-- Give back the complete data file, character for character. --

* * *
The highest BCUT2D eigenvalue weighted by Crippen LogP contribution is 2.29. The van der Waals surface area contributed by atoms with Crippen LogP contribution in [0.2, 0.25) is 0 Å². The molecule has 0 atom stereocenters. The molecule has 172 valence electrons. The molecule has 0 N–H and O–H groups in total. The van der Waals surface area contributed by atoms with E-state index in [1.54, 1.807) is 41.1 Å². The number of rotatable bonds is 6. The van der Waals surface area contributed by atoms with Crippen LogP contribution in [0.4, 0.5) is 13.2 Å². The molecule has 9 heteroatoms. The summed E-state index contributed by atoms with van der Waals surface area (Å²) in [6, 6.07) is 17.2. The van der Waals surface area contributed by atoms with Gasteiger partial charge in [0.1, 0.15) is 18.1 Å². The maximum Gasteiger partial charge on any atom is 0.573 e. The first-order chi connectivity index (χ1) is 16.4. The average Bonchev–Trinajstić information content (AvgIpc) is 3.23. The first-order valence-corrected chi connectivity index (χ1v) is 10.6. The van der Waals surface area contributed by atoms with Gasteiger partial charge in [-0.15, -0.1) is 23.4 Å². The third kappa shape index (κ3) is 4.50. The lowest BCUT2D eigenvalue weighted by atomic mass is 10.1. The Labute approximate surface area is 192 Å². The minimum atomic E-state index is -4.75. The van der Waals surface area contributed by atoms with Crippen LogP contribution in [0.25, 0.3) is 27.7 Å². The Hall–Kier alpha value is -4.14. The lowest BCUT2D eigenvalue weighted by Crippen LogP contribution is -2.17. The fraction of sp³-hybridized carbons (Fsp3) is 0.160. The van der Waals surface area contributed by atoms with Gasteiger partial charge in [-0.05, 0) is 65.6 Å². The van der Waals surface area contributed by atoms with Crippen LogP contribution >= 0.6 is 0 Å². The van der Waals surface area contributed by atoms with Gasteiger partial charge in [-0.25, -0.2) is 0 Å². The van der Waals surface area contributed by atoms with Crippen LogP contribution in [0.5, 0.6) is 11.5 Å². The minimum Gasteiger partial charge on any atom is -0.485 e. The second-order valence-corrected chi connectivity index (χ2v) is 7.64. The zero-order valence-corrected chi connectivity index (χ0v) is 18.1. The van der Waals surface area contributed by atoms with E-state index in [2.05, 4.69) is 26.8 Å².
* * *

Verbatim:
The highest BCUT2D eigenvalue weighted by Crippen LogP contribution is 2.29. The van der Waals surface area contributed by atoms with Crippen LogP contribution in [0.2, 0.25) is 0 Å². The molecule has 0 atom stereocenters. The molecule has 172 valence electrons. The molecule has 0 N–H and O–H groups in total. The van der Waals surface area contributed by atoms with E-state index in [1.54, 1.807) is 41.1 Å². The number of rotatable bonds is 6. The van der Waals surface area contributed by atoms with Crippen LogP contribution in [0.4, 0.5) is 13.2 Å². The molecule has 9 heteroatoms. The summed E-state index contributed by atoms with van der Waals surface area (Å²) in [6, 6.07) is 17.2. The van der Waals surface area contributed by atoms with Gasteiger partial charge in [0.1, 0.15) is 18.1 Å². The maximum Gasteiger partial charge on any atom is 0.573 e. The first-order chi connectivity index (χ1) is 16.4. The average Bonchev–Trinajstić information content (AvgIpc) is 3.23. The first-order valence-corrected chi connectivity index (χ1v) is 10.6. The van der Waals surface area contributed by atoms with Gasteiger partial charge in [-0.15, -0.1) is 23.4 Å². The third kappa shape index (κ3) is 4.50. The lowest BCUT2D eigenvalue weighted by atomic mass is 10.1. The Labute approximate surface area is 192 Å². The minimum atomic E-state index is -4.75. The van der Waals surface area contributed by atoms with Crippen LogP contribution in [0.25, 0.3) is 27.7 Å². The Hall–Kier alpha value is -4.14. The lowest BCUT2D eigenvalue weighted by Crippen LogP contribution is -2.17. The fraction of sp³-hybridized carbons (Fsp3) is 0.160. The van der Waals surface area contributed by atoms with Gasteiger partial charge in [-0.05, 0) is 65.6 Å². The van der Waals surface area contributed by atoms with Crippen LogP contribution >= 0.6 is 0 Å². The van der Waals surface area contributed by atoms with Gasteiger partial charge in [-0.25, -0.2) is 0 Å². The van der Waals surface area contributed by atoms with Crippen LogP contribution in [0.5, 0.6) is 11.5 Å². The minimum Gasteiger partial charge on any atom is -0.485 e. The second-order valence-corrected chi connectivity index (χ2v) is 7.64. The zero-order valence-corrected chi connectivity index (χ0v) is 18.1. The van der Waals surface area contributed by atoms with E-state index in [2.05, 4.69) is 26.8 Å².